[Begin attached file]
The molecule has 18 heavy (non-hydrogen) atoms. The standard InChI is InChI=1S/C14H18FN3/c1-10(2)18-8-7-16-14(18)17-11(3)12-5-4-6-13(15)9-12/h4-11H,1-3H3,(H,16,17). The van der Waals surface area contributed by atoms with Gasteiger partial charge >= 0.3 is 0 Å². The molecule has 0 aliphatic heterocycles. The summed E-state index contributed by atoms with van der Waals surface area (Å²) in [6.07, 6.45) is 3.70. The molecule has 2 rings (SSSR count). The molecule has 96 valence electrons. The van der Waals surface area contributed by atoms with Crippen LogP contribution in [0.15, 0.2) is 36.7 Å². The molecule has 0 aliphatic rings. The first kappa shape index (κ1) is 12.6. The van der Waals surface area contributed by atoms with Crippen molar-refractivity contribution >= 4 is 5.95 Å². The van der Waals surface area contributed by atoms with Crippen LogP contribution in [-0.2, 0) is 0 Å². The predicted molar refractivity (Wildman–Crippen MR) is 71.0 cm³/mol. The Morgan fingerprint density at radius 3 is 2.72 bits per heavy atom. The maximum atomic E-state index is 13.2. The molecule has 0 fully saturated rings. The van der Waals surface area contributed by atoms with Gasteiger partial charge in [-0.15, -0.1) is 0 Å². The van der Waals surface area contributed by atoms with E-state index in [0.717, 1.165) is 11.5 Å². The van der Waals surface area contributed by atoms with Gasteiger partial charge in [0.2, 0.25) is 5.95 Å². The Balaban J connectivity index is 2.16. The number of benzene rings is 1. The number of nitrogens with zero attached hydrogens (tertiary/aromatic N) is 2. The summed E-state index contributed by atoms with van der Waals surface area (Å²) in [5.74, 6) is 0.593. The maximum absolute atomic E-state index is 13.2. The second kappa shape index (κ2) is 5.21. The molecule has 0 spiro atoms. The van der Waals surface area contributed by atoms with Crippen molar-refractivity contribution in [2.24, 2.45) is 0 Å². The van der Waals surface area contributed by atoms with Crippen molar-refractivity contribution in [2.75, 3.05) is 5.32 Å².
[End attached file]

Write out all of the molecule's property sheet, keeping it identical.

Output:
The molecule has 18 heavy (non-hydrogen) atoms. The standard InChI is InChI=1S/C14H18FN3/c1-10(2)18-8-7-16-14(18)17-11(3)12-5-4-6-13(15)9-12/h4-11H,1-3H3,(H,16,17). The van der Waals surface area contributed by atoms with Gasteiger partial charge >= 0.3 is 0 Å². The molecule has 0 aliphatic heterocycles. The summed E-state index contributed by atoms with van der Waals surface area (Å²) in [6.07, 6.45) is 3.70. The molecule has 2 rings (SSSR count). The molecule has 96 valence electrons. The van der Waals surface area contributed by atoms with Crippen LogP contribution in [0.15, 0.2) is 36.7 Å². The molecule has 0 aliphatic rings. The first kappa shape index (κ1) is 12.6. The van der Waals surface area contributed by atoms with Crippen molar-refractivity contribution >= 4 is 5.95 Å². The van der Waals surface area contributed by atoms with Crippen LogP contribution in [-0.2, 0) is 0 Å². The predicted molar refractivity (Wildman–Crippen MR) is 71.0 cm³/mol. The Morgan fingerprint density at radius 3 is 2.72 bits per heavy atom. The maximum atomic E-state index is 13.2. The molecule has 0 fully saturated rings. The van der Waals surface area contributed by atoms with Gasteiger partial charge in [-0.15, -0.1) is 0 Å². The van der Waals surface area contributed by atoms with E-state index in [0.717, 1.165) is 11.5 Å². The van der Waals surface area contributed by atoms with Gasteiger partial charge in [0.2, 0.25) is 5.95 Å². The Balaban J connectivity index is 2.16. The number of benzene rings is 1. The number of nitrogens with zero attached hydrogens (tertiary/aromatic N) is 2. The summed E-state index contributed by atoms with van der Waals surface area (Å²) in [5.74, 6) is 0.593. The maximum absolute atomic E-state index is 13.2. The second kappa shape index (κ2) is 5.21. The molecule has 0 spiro atoms. The van der Waals surface area contributed by atoms with Crippen molar-refractivity contribution in [2.24, 2.45) is 0 Å². The van der Waals surface area contributed by atoms with Crippen molar-refractivity contribution in [2.75, 3.05) is 5.32 Å².